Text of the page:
VATICAN CITY —
For months, construction crews have been renovating a four-story building attached to a monastery on the northern edge of the Vatican gardens where nuns would live for a few years at a time in cloister.
Only a handful of Vatican officials knew it would one day be Pope Benedict XVI's retirement home.
On Tuesday, construction materials littered the front lawn of the house and plastic tubing snaked down from the top floor to a cargo container. The restoration has become even more critical following Benedict's announcement that he will resign Feb. 28 and live his remaining days here in prayer.
From a new name to this new home to the awkward reality of having a reigning pope and a retired one, Benedict is facing uncharted territory as he becomes the first pontiff in six centuries to retire.
The Vatican on Tuesday tried to quash any notion that Benedict aimed to pull strings behind the scenes. The Rev. Federico Lombardi, a top spokesman, said Benedict will have no influence on the election of his successor.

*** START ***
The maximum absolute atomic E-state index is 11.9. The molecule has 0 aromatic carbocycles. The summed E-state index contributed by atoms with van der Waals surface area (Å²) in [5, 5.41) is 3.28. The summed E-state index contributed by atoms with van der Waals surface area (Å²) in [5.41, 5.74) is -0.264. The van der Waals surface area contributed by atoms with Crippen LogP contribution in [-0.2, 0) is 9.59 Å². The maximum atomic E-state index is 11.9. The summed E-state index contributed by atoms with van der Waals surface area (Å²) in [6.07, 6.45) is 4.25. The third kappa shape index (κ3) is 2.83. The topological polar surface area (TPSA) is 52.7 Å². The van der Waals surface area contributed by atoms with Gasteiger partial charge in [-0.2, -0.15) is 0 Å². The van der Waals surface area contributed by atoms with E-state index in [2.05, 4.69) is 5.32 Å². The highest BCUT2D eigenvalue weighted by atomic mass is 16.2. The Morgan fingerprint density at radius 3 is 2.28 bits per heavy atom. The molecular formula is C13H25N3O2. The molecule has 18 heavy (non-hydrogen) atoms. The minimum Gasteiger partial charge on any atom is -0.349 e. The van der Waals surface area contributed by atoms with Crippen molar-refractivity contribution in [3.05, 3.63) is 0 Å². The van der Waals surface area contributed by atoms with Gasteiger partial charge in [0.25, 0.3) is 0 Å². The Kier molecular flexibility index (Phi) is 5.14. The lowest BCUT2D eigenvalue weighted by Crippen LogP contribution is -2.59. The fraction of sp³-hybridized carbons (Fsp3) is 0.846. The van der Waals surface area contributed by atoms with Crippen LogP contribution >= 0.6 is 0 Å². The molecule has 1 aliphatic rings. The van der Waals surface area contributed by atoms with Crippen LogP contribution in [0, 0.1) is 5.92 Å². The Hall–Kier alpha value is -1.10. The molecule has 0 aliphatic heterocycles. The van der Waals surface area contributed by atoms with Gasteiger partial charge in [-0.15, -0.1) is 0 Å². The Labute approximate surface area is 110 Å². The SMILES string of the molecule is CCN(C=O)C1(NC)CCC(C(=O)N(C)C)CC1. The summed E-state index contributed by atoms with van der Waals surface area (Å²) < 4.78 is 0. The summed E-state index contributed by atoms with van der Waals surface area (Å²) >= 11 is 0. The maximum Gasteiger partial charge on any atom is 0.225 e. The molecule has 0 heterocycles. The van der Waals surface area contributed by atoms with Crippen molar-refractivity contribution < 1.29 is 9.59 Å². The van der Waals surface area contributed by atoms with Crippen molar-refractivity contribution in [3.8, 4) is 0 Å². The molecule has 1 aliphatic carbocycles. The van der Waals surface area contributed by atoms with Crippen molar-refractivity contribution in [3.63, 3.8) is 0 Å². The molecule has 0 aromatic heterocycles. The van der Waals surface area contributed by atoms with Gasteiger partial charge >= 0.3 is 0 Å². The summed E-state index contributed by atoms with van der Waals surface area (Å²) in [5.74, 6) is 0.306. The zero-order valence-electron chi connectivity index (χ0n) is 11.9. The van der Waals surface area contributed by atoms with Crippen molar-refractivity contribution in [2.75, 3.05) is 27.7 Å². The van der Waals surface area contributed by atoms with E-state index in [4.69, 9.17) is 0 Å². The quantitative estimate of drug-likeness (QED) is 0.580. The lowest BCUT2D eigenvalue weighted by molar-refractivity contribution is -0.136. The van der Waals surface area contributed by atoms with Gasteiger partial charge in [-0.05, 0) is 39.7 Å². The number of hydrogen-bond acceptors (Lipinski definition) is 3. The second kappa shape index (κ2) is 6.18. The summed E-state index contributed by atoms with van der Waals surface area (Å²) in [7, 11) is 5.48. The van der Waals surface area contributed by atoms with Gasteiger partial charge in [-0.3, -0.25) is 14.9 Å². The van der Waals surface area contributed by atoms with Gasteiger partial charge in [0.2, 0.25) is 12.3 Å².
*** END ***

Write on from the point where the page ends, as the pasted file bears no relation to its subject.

"The pope will surely say absolutely nothing about the process of election," he told reporters.
The 85-year-old Benedict said Monday he was stepping down simply because he simply no longer had the strength in mind or body to carry on. Lombardi on Tuesday also revealed for the first time that Benedict has had a pacemaker for years and had its battery replaced just a few months ago.
Although no date for a conclave to choose the next pope has been announced, it must begin within 20 days of his Feb. 28 retirement. That means a new pope will likely be elected by the College of Cardinals by Easter — March 31 this year.
The decision immediately raised questions about what Benedict would be called, where he would live — and how that might affect his successor.